The $6,000 legal brain gain

Many foreign-trained lawyers want to work in Canada, but there are challenges to making the jump

By Todd Harrison

On Monday August 30th, 2010


Are we on the cusp on a “brain gain”? Given the state of the U.S. legal job market, it would hardly be surprising to see some American lawyers coming to Canada in search of work. But they’ll have to jump through a few hoops before they can begin their practice.

Yesterday, in a post on Slaw about a recent uptick in the number of U.S. medical professionals moving to Canada, Omar Ha-Redeye wondered rhetorically about whether this trend might soon extend to lawyers. “Unlike the U.S., we haven’t had massive lay-offs of lawyers from major law firms,” he writes. Canadian recruiters I’ve spoken to have described more of a massive hiring slow-down. But could some of these hires be American counsel seeking greener pasture north of the border?”

Linelle Mogado surely hopes so. After graduating from Northeastern University’s law program and being admitted to the California bar, Mogado moved to Canada. According to a first-person account posted yesterday on Law is Cool, the Ontario-lawyer-to-be has spent the last two and a half years navigating the channels set up for international lawyers to be called to the bar in this province. Mogado writes that the process, which includes numerous forms, exams, and a three-day “Professional Conduct and Practice in Ontario” course, has cost more than $6,000 and will hopefully end with the Call to the Bar ceremony in January 2011. (The Articling Requirement was waived in Mogado’s case; international lawyers can ask that the Law Society consider their professional experience in lieu of an articling year.)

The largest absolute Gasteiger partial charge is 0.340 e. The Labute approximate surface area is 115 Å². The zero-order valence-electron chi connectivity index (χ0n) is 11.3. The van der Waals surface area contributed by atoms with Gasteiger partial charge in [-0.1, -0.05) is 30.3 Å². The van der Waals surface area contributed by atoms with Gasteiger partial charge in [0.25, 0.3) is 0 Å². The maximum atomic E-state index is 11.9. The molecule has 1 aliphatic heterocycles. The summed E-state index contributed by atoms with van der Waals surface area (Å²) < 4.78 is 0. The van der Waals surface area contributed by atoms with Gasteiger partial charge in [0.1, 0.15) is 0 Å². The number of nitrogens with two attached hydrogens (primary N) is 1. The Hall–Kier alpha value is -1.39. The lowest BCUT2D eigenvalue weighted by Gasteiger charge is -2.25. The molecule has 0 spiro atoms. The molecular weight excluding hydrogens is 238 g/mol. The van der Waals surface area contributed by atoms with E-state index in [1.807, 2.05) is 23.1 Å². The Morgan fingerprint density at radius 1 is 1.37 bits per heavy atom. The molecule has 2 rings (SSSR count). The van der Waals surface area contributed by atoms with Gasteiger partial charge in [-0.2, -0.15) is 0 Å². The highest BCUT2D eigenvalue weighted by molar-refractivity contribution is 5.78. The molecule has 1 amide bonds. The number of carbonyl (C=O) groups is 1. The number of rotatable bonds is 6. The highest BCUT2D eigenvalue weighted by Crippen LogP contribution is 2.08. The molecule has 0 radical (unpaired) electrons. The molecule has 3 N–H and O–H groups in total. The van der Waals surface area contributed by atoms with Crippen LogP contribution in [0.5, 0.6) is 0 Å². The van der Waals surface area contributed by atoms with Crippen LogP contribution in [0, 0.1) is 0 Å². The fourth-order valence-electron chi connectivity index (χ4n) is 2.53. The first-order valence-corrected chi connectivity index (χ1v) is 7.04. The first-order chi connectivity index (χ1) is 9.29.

Mogado’s post is worth a read — it breaks down, in detail, exactly what a U.S. lawyer needs to do (and how much it will cost) to be eligible to practice in Ontario.

Photo by Saeed Jahed